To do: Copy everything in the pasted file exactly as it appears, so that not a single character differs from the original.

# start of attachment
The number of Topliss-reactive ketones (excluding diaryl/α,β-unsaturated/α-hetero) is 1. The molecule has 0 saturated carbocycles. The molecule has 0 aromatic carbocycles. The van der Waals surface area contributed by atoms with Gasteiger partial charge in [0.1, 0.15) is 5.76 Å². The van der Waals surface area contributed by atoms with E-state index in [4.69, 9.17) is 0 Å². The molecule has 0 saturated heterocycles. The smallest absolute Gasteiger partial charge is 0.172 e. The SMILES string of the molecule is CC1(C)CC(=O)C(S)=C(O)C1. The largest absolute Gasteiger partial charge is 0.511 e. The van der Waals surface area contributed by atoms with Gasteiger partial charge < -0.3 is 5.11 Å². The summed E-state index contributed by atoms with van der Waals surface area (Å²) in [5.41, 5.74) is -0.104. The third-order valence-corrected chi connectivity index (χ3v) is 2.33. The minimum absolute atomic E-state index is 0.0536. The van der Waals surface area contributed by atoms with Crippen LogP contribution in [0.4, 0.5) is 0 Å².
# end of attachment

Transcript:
The number of Topliss-reactive ketones (excluding diaryl/α,β-unsaturated/α-hetero) is 1. The molecule has 0 saturated carbocycles. The molecule has 0 aromatic carbocycles. The van der Waals surface area contributed by atoms with Gasteiger partial charge in [0.1, 0.15) is 5.76 Å². The van der Waals surface area contributed by atoms with E-state index in [4.69, 9.17) is 0 Å². The molecule has 0 saturated heterocycles. The smallest absolute Gasteiger partial charge is 0.172 e. The SMILES string of the molecule is CC1(C)CC(=O)C(S)=C(O)C1. The largest absolute Gasteiger partial charge is 0.511 e. The van der Waals surface area contributed by atoms with Gasteiger partial charge < -0.3 is 5.11 Å². The summed E-state index contributed by atoms with van der Waals surface area (Å²) in [5.41, 5.74) is -0.104. The third-order valence-corrected chi connectivity index (χ3v) is 2.33. The minimum absolute atomic E-state index is 0.0536. The van der Waals surface area contributed by atoms with Crippen LogP contribution in [0.4, 0.5) is 0 Å².